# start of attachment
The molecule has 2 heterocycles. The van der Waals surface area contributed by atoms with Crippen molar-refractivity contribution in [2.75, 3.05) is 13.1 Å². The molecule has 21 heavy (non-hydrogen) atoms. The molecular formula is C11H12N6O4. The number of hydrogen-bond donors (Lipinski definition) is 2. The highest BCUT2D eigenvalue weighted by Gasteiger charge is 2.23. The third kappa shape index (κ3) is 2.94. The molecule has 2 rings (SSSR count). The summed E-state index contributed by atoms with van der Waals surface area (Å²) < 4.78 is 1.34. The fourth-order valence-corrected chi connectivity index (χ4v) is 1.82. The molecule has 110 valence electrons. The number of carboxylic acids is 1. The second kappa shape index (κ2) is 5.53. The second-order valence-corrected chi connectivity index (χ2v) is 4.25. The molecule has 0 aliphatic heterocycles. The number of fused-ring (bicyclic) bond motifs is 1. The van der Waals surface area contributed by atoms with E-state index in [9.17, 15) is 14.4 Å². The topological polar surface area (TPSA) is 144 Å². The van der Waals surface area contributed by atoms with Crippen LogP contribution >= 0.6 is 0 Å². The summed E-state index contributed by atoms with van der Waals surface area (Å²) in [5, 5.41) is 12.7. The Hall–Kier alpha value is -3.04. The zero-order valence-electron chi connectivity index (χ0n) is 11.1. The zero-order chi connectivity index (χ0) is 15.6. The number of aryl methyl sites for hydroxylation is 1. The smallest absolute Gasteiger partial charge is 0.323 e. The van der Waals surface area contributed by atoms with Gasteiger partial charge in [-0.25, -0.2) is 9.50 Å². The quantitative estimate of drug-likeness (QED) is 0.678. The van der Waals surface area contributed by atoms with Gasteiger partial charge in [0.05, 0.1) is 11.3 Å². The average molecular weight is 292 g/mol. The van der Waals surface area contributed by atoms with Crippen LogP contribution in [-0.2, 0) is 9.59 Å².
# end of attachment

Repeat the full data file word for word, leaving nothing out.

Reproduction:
The molecule has 2 heterocycles. The van der Waals surface area contributed by atoms with Crippen molar-refractivity contribution in [2.75, 3.05) is 13.1 Å². The molecule has 21 heavy (non-hydrogen) atoms. The molecular formula is C11H12N6O4. The number of hydrogen-bond donors (Lipinski definition) is 2. The highest BCUT2D eigenvalue weighted by Gasteiger charge is 2.23. The third kappa shape index (κ3) is 2.94. The molecule has 2 rings (SSSR count). The summed E-state index contributed by atoms with van der Waals surface area (Å²) < 4.78 is 1.34. The fourth-order valence-corrected chi connectivity index (χ4v) is 1.82. The molecule has 110 valence electrons. The number of carboxylic acids is 1. The second kappa shape index (κ2) is 5.53. The second-order valence-corrected chi connectivity index (χ2v) is 4.25. The molecule has 0 aliphatic heterocycles. The number of fused-ring (bicyclic) bond motifs is 1. The van der Waals surface area contributed by atoms with E-state index in [9.17, 15) is 14.4 Å². The topological polar surface area (TPSA) is 144 Å². The van der Waals surface area contributed by atoms with Crippen LogP contribution >= 0.6 is 0 Å². The summed E-state index contributed by atoms with van der Waals surface area (Å²) in [5, 5.41) is 12.7. The Hall–Kier alpha value is -3.04. The zero-order valence-electron chi connectivity index (χ0n) is 11.1. The zero-order chi connectivity index (χ0) is 15.6. The number of aryl methyl sites for hydroxylation is 1. The smallest absolute Gasteiger partial charge is 0.323 e. The van der Waals surface area contributed by atoms with Gasteiger partial charge in [-0.25, -0.2) is 9.50 Å². The quantitative estimate of drug-likeness (QED) is 0.678. The van der Waals surface area contributed by atoms with Gasteiger partial charge in [0.05, 0.1) is 11.3 Å². The average molecular weight is 292 g/mol. The van der Waals surface area contributed by atoms with Crippen LogP contribution in [-0.2, 0) is 9.59 Å².